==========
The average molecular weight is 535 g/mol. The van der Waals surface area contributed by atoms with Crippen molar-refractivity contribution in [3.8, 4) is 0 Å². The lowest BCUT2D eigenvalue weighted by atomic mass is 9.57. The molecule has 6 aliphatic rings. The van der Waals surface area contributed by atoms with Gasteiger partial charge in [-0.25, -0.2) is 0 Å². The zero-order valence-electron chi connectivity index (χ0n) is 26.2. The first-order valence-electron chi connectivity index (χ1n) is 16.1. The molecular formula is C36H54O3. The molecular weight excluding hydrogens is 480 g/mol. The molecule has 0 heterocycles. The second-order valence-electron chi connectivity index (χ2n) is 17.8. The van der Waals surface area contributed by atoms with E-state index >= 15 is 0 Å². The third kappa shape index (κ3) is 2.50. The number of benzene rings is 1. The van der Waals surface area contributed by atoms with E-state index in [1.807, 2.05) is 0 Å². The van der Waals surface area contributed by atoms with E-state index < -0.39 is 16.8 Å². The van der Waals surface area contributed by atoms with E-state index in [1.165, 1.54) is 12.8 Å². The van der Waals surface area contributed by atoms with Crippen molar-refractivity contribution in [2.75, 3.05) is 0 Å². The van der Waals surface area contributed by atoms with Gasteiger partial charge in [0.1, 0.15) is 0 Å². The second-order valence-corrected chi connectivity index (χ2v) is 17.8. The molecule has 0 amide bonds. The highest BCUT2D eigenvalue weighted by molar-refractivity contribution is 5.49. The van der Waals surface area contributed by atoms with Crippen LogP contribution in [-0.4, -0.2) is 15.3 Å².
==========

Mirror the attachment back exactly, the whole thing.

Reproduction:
The average molecular weight is 535 g/mol. The van der Waals surface area contributed by atoms with Crippen molar-refractivity contribution in [3.8, 4) is 0 Å². The lowest BCUT2D eigenvalue weighted by atomic mass is 9.57. The molecule has 6 aliphatic rings. The van der Waals surface area contributed by atoms with Gasteiger partial charge in [-0.25, -0.2) is 0 Å². The zero-order valence-electron chi connectivity index (χ0n) is 26.2. The first-order valence-electron chi connectivity index (χ1n) is 16.1. The molecular formula is C36H54O3. The molecular weight excluding hydrogens is 480 g/mol. The molecule has 0 heterocycles. The second-order valence-electron chi connectivity index (χ2n) is 17.8. The van der Waals surface area contributed by atoms with E-state index >= 15 is 0 Å². The third kappa shape index (κ3) is 2.50. The number of benzene rings is 1. The van der Waals surface area contributed by atoms with E-state index in [1.807, 2.05) is 0 Å². The van der Waals surface area contributed by atoms with E-state index < -0.39 is 16.8 Å². The van der Waals surface area contributed by atoms with E-state index in [1.165, 1.54) is 12.8 Å². The van der Waals surface area contributed by atoms with Crippen molar-refractivity contribution in [2.75, 3.05) is 0 Å². The van der Waals surface area contributed by atoms with Gasteiger partial charge in [0.1, 0.15) is 0 Å². The second-order valence-corrected chi connectivity index (χ2v) is 17.8. The molecule has 0 amide bonds. The highest BCUT2D eigenvalue weighted by molar-refractivity contribution is 5.49. The van der Waals surface area contributed by atoms with Crippen LogP contribution in [-0.4, -0.2) is 15.3 Å².